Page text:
Price growth expectations slump
Monday 20 February 2017
ASB chief economist Nick Tuffley
Expectations of house price growth have cooled significantly in the January quarter, the latest ASB Housing Confidence Survey reveals.
By Miriam Bell
While the drop in price growth expectations was most dramatic among Auckland survey respondents, there was a decline in expectations in every region around the country.
A net 46% of respondents nationwide think house prices will rise, as compared to 58% in the October quarter.
That’s the second lowest level for price expectations since 2012.
But just 36% of Auckland respondents expect house prices to rise. This is down on 51% in the October quarter.
Around the rest of the North Island, 52% of respondents are anticipating house prices will go up, as compared to 64% in the October quarter.
ASB chief economist Nick Tuffley said the cooling housing market appears to have cooled house price expectations.
The survey findings correspond with a significant drop in housing market activity following the Reserve Bank’s latest investor-focussed LVR restrictions, he said.
“Not only has housing market data shown a fall in sales activity recently, it has also suggested house price growth has slowed in a number of regions.
“It is likely that the weaker market activity has impacted on respondents’ house price expectations this quarter.”
However, despite the fall in house price expectations, the survey shows that buyer sentiment has actually improved slightly from the October quarter.
A net 17% of respondents think it is a bad time to buy a house – which is up from the historic low of 26% in the October quarter.
Auckland respondents were most pessimistic with 27% of respondents saying it was a bad time to buy a house, as compared to 33% in the last quarter.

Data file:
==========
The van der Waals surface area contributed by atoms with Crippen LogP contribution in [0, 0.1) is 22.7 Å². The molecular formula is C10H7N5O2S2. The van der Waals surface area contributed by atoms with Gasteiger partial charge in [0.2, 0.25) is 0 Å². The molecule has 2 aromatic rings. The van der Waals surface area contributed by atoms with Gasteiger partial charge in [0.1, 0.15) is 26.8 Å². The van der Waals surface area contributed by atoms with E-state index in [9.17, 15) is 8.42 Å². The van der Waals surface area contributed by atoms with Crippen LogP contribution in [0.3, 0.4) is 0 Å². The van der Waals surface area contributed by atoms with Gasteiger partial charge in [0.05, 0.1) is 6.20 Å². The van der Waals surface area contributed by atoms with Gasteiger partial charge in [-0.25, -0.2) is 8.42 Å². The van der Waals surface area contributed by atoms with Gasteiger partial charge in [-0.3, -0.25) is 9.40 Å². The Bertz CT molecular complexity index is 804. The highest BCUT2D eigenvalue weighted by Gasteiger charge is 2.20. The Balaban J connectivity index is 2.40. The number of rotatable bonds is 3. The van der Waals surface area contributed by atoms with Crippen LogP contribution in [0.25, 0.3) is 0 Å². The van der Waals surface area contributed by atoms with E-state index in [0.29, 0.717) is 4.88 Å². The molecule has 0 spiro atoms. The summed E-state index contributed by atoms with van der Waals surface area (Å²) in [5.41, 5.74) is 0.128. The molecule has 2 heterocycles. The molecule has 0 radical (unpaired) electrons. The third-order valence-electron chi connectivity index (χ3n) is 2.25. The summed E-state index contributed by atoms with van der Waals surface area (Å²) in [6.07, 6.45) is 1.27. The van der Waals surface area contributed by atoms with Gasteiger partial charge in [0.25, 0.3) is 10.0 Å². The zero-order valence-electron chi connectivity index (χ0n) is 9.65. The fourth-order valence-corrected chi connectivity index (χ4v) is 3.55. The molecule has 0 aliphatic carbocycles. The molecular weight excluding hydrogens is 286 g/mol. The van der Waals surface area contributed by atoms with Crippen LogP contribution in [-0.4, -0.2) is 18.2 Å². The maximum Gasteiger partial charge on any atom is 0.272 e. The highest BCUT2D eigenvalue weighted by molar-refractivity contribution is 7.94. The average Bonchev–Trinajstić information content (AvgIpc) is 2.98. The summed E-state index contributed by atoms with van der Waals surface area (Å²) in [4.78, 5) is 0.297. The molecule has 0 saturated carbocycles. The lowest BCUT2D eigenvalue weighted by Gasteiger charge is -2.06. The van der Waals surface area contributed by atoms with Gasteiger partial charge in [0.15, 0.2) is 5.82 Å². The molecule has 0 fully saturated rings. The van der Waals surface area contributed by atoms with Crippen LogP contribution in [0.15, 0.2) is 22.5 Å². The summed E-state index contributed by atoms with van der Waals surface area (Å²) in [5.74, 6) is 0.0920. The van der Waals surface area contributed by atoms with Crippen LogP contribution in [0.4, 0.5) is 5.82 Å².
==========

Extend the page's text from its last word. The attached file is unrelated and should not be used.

Tuffley said that although respondents think now is a better time to buy than last quarter, ultimately respondents consider it’s a bad time to buy a house.
“Elevated house prices are likely to still be weighing on sentiment, as are the higher deposit requirements now facing investors in particular.
“On balance, respondents see it as a bad time to buy, but are slightly less pessimistic than three months ago.”
Meanwhile, it seems that a majority of respondents think the days of record low interest rates are over.
After falling sharply in late 2015, the survey shows that interest rate expectations have rebounded over the last six months.
A net 37% of respondents in the January quarter thought that higher interest rates are on the way up over the coming year.
This is a big change from the 7% of respondents who were expecting interest rates would increase in the October quarter.
Tuffley said that with most major banks increasing mortgage and term deposit rates recently, it’s no real surprise interest rate expectations have also lifted.
Respondents appear to be bracing themselves for more, he said.
“While we expect the Reserve Bank to leave the OCR on hold until late 2018, funding pressures and higher offshore interest rates could see mortgage rates creep higher.”
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